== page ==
- Mollie’s boyfriend saw her for the last time on July 16, before leaving town to work at a Dubuque construction site with his brother, around 100 miles away from Brooklyn.
- On July 17, Dalton and his brother, who lives with him, drove to work. Mollie agreed to dog-sit while he was gone.
- At around 5:30 p.m. on July 17, Mollie’s brother, Jake Tibbetts, who shares a car with her, dropped her off at Dalton’s home. Mollie stayed alone while watching the dogs.
- Investigators report another neighbor reported Mollie out for a jog at around 7:30 p.m. on July 18.
- Mollie had plans to go to her mother’s house for dinner on the evening on July 18. She never showed up.
- At 10 p.m. on July 18, Dalton opened the SnapChat message from Mollie. He said it looked like she took the photo while indoors. It’s unclear when Mollie took the picture but detectives think she took it at some point on Wednesday.
- Jake Tibbetts, who has been cleared as a suspect, sends Mollie a text message at 7:30 a.m., asking if she needed the car for work. The text message goes unanswered.
- Dalton sends Mollie a text message, wishing her a good morning. Mollie does not read the text message.
- Mollie’s mother, Laura Calderwood, sends Mollie several text messages throughout the afternoon. All text messages remain unanswered.
- Jake Tibbetts called Laura Calderwood and said Mollie never made it to work at a daycare center. Laura called the police.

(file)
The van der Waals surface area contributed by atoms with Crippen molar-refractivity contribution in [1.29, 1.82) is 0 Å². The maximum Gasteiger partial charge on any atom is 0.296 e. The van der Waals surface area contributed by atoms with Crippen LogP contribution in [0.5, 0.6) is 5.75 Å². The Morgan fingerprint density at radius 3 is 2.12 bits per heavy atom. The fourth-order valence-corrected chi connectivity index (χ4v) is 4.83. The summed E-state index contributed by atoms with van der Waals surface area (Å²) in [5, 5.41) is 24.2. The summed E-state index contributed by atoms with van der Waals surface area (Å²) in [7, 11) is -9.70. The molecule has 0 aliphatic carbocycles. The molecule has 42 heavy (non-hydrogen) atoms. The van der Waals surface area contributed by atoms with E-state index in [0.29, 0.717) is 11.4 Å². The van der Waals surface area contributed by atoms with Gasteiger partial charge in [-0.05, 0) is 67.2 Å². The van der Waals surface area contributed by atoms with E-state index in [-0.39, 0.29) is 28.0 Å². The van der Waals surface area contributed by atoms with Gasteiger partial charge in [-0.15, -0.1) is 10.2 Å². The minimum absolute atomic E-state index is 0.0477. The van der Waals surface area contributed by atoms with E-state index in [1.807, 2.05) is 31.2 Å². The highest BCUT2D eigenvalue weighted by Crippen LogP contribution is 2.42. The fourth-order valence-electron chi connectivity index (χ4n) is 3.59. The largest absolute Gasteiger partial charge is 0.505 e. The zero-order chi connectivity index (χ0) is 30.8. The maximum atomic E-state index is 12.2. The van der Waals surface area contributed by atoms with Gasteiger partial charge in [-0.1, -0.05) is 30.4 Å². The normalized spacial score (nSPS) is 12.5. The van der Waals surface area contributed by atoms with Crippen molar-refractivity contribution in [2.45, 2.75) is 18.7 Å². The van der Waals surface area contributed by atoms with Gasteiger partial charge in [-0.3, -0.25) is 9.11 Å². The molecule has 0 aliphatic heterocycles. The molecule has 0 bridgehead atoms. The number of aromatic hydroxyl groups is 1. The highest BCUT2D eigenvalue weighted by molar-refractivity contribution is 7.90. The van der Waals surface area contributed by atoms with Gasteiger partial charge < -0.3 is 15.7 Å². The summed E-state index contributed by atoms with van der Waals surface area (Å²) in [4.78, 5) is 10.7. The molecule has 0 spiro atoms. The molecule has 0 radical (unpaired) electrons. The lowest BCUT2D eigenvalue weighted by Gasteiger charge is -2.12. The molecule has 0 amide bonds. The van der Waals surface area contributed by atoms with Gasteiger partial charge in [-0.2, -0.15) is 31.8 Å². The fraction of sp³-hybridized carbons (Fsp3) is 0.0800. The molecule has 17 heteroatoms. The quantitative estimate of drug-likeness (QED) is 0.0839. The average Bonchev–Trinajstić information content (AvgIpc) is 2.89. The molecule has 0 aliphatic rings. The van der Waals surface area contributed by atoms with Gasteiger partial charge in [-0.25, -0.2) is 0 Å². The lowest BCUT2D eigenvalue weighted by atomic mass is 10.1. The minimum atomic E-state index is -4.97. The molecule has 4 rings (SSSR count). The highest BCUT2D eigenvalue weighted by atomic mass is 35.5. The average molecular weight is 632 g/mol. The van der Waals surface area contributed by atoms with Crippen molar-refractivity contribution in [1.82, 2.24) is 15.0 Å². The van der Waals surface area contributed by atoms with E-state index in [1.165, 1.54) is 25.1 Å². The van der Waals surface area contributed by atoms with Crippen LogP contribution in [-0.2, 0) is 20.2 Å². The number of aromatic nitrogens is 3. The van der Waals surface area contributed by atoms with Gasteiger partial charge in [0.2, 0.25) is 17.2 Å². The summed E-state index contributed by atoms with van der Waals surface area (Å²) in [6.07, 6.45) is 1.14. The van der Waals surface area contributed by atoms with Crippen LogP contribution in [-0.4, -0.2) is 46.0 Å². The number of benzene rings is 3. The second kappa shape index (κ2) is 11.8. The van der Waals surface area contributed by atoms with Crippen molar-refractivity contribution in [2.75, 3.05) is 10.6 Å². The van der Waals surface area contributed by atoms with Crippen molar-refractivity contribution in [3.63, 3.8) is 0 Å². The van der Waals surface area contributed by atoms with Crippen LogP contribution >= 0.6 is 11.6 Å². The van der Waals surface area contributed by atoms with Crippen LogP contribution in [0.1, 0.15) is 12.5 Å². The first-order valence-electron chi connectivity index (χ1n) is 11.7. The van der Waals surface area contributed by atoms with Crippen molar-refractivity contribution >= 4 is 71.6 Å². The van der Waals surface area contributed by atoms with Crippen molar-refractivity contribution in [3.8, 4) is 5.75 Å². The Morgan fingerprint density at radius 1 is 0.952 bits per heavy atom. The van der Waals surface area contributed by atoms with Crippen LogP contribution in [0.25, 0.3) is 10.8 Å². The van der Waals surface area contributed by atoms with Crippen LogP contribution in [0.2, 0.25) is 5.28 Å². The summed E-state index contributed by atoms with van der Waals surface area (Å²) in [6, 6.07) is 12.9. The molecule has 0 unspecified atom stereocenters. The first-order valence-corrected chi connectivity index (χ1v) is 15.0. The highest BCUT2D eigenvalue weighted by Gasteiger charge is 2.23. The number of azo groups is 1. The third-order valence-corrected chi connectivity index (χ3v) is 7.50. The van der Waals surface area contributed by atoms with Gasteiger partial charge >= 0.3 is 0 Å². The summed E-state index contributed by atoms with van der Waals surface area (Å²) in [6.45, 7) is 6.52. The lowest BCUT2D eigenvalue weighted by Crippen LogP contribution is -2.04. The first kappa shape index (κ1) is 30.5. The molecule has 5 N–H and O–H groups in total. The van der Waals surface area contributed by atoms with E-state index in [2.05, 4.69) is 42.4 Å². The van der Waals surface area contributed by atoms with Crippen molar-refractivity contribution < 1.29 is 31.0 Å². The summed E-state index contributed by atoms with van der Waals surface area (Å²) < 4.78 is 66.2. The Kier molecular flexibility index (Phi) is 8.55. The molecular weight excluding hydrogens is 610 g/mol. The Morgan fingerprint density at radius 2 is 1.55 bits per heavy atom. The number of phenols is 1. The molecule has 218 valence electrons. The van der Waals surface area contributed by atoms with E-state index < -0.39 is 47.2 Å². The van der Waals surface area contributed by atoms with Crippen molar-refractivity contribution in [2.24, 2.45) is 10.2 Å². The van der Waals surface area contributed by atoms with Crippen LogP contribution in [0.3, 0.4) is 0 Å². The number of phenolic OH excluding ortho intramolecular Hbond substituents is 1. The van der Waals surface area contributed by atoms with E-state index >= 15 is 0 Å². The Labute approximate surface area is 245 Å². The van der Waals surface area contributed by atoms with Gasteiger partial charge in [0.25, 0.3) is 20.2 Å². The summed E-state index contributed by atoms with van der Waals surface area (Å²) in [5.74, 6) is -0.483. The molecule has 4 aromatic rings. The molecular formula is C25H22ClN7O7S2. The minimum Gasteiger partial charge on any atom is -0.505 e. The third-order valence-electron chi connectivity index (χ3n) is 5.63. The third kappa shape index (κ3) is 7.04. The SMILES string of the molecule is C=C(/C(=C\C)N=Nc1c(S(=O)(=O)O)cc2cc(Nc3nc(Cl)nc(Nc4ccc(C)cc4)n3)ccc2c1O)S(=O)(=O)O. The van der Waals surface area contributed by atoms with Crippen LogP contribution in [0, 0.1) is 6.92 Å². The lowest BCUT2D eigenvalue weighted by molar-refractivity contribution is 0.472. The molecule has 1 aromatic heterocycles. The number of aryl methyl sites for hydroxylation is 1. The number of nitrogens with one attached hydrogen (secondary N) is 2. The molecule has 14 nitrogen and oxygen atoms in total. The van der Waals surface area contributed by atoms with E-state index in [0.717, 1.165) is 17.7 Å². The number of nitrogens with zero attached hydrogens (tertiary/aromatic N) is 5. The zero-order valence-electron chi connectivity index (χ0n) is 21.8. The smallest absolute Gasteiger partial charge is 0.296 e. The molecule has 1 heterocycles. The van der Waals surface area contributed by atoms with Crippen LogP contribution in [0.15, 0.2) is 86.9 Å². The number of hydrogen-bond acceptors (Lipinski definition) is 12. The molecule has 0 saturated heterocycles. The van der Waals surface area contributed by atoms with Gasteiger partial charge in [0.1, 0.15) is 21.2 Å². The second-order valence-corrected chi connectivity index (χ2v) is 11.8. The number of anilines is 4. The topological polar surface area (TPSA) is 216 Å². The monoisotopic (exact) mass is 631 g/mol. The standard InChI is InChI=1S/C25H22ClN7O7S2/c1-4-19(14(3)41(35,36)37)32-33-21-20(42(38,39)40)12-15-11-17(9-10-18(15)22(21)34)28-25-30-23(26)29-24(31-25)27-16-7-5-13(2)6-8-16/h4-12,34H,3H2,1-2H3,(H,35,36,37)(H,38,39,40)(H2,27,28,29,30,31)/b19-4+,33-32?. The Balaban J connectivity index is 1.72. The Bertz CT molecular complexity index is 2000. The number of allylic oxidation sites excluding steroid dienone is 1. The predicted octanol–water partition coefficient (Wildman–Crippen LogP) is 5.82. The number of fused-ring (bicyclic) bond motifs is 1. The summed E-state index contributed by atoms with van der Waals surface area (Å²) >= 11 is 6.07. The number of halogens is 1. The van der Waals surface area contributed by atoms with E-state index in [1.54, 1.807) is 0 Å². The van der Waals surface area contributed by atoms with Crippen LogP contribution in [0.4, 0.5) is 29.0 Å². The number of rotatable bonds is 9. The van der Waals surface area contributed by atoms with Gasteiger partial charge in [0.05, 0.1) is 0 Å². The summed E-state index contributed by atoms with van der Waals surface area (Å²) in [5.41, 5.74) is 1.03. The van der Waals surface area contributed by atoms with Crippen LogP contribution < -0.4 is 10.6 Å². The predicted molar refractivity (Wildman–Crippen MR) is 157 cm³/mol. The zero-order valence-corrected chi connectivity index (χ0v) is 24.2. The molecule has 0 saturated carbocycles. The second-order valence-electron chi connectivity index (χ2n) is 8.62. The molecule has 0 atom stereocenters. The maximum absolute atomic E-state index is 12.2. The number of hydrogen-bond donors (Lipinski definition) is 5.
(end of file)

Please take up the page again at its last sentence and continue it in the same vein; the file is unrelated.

- The Facebook group, “Finding Mollie Tibbetts,” was created. It currently has over 40,000 members.
- Hundreds of people show up in the Brooklyn area to search for Mollie.
- The Poweshiek County Sheriff’s Office announced that tips should directed to its office.
- The University of Iowa released a statement on Twitter that the school is also monitoring the incident and looking for any helpful information.
- Authorities announce Mollie is still missing and that nothing was found during the searches.
- Dalton told ABC he’s optimistic about Mollie’s return.
- Laura Calderwood said her daughter is an “outgoing, fun, loving life, loving person.”
- Poweshiek County Sheriff Thomas Kriegel announced that no one from the “tight-knit” community in Brooklyn has been missing this long.
- Investigators continue to follow up with tips and leads.
- The family spreads the search even further by distributing flyers across the state.
- Kriegel indicated Mollie could have possibly been abducted.
- Investigators search two hog farms after following up on tips, but the searches yield no results.
- Iowa Department of Public Safety released a statement announcing that there are still no suspects but authorities will continue to pursue leads and investigate.
- A neighbor tells a local media outlet that he spotted Mollie “walking nonchalantly” down the street.
Mollie has long brown hair and brown eyes and weighs around 120 pounds and stands 5-feet-2 inches tall. She was last seen wearing running shoes, a pink sports bra, and dark running shorts.
[Feature Photo: Mollie Tibbetts/Handout]